In partnership with Wilton Park participants, Save the Children, and UNESCO, GPE launched a new Climate Smart Education System Initiative in early 2023, which provides technical assistance to the ministries of education to assess and address capacity gaps in policy, data, cross-sectoral coordination, finance, and pedagogy. This initiative started piloting in Zimbabwe and Malawi and is preparing to scale to an additional 20 countries with $15 million approved by the GPE Board in June this year. Both pilot countries took part in the Wilton Park convening and had a critical role in shaping this agenda based on their own country’s experiences and needs. In the words of Minister of Education Agnes Makonda Ridley, representing Malawi, “for low-income countries in the global south, climate change comes like a thief in the night.”

A recent scoping mission to Malawi and Zimbabwe highlighted the noteworthy progress of both countries in addressing the impacts of climate change on their education systems, but also demonstrated the acute need for coordinated action to advance climate smart education systems. Cyclone Freddy’s impact on education was still evident from the camps of displaced people living in school buildings in southern districts of Malawi while classes were suspended indefinitely. From enhancing school disaster management approaches to integrating environmental sustainability into all levels of education, countries participating in this initiative will be able to pinpoint and prioritize the dimensions of the system they would like to focus on.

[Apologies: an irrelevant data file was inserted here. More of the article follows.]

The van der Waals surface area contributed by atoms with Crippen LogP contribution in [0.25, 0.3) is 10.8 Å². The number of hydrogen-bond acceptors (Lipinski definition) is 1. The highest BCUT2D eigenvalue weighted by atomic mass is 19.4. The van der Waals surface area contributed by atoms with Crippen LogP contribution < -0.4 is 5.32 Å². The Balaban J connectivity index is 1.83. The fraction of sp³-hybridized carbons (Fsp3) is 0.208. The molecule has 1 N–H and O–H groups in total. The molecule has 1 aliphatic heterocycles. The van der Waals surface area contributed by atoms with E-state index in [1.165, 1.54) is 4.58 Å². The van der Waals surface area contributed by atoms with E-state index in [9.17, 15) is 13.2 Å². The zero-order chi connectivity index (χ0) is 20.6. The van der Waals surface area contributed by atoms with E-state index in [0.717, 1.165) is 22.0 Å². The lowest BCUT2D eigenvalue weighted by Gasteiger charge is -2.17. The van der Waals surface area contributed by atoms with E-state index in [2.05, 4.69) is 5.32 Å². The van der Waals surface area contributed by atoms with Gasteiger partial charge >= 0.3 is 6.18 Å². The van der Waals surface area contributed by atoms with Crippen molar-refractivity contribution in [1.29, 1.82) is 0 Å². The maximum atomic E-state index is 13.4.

Climate finance in education


Another important avenue of exploration at Wilton Park focused on the importance of ensuring climate finance is effectively leveraging the role of education systems for climate action. Jerry Velasquez from the Green Climate Fund (GCF) joined the meeting virtually and clearly outlined the potential for education adaptation efforts to draw on GCF finance, provided the climate drivers of vulnerability are evidenced and addressed in proposals.  From the risks climate change poses to the delivery of quality education to the role of education to build capacity to respond to the effects of climate change, this conversation opened the doors to exploring further opportunities in this field. Since the Wilton Park event, GPE is working with the Green Climate Fund to identify potential countries which are eligible for both GPE grants and GCF finance, so that common grant agents such as Save the Children can build a pipeline of proposals for climate adaptation in education. There is clearly a strong need, and the Climate Smart Education System Initiative is well-positioned to support country’s readiness to access climate finance.

With strong partnerships forged at Wilton Park and a growing momentum to ensure all education systems around the world are prepared for the challenges of the 21st century, the learning climate event catalyzed a year of unprecedented progress in support of countries at the frontlines of the climate emergency. Looking forward, there is now a solid foundation for an ambitious agenda on education in wider climate negotiations and strategies, including at the upcoming COP28 hosted by the United Arab Emirates where education will feature as a prominent theme.